The rhythm of feet against pavement, the in and out of breath.
I smell (in town) fabric softener. Wet asphalt. Newly cut grass. Motor oil.
In the country: woodsmoke, warm manure, freshly cut grain, dark green potato plants.
The cooling, loamy air fills my lungs, pumps through my veins, curls around my bones, takes root.
Leaves and tendrils grow, wrap around, open up.
I hear a harvester humming mechanically through a field, the whir of a water pump, the steady ch-ch-ch-ch of sprinklers, the long trill of crickets, the voices of people-- a child's shout, a family playing under a giant cottonwood tree, a husband and wife chatting as they bicycle past, a woman explaining a recipe to her daughter, who is climbing into a white van.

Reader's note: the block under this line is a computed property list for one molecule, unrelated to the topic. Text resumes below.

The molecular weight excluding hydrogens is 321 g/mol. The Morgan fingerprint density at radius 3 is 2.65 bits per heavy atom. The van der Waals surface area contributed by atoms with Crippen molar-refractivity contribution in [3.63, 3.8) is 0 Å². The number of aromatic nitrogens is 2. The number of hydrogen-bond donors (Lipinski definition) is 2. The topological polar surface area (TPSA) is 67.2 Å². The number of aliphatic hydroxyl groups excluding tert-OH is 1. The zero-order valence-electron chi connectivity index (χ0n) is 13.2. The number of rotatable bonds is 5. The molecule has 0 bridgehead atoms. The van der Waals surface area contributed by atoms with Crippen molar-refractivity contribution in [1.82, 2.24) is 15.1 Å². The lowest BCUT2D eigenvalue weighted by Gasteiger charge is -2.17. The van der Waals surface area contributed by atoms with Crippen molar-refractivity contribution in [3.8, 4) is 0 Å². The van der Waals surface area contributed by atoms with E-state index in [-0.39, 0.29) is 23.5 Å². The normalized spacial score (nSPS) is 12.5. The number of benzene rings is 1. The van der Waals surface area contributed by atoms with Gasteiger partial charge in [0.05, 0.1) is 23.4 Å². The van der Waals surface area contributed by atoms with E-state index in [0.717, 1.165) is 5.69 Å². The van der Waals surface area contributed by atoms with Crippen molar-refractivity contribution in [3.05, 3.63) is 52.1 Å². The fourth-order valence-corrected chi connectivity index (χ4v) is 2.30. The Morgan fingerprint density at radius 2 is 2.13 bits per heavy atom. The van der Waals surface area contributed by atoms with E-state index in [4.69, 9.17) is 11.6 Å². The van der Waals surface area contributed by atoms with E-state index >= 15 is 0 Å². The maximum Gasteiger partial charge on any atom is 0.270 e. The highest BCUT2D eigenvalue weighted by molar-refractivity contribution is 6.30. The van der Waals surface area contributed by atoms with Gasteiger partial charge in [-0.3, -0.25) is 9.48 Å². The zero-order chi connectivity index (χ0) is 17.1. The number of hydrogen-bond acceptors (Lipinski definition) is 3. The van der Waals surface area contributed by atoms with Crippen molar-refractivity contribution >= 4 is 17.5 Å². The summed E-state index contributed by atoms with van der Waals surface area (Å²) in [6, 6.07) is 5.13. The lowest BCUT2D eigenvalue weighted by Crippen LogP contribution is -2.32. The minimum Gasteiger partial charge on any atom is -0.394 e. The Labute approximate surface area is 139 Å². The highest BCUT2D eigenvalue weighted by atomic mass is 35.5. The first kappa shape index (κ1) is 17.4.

The evening sky reflects on a pool of still, silent water: the palest pink brushed across deepening blue.
Behind a log fence, the silhouettes of horses bow their heads to graze on blackened grass.
The wind rumbles in my ears, flows over my face like silk. I hear the crescendo of an approaching car, like surf. It roars then rumbles and fades. I run through pockets of cool and warm air.
I hear a dog bark, far away. I hear a dog bark, very close.
A red light blinks against the foothills in the distance.
Back in town, lights shine through windows. A cat peers out from behind silken curtains. A woman with straight brown hair sits at the piano, her hands dancing out breathtaking chords. The harmonies cross the street like air, wrapping, lifting, tugging, opening.
And behind it all, there it is: the rhythm of feet against pavement, the in and out of breath.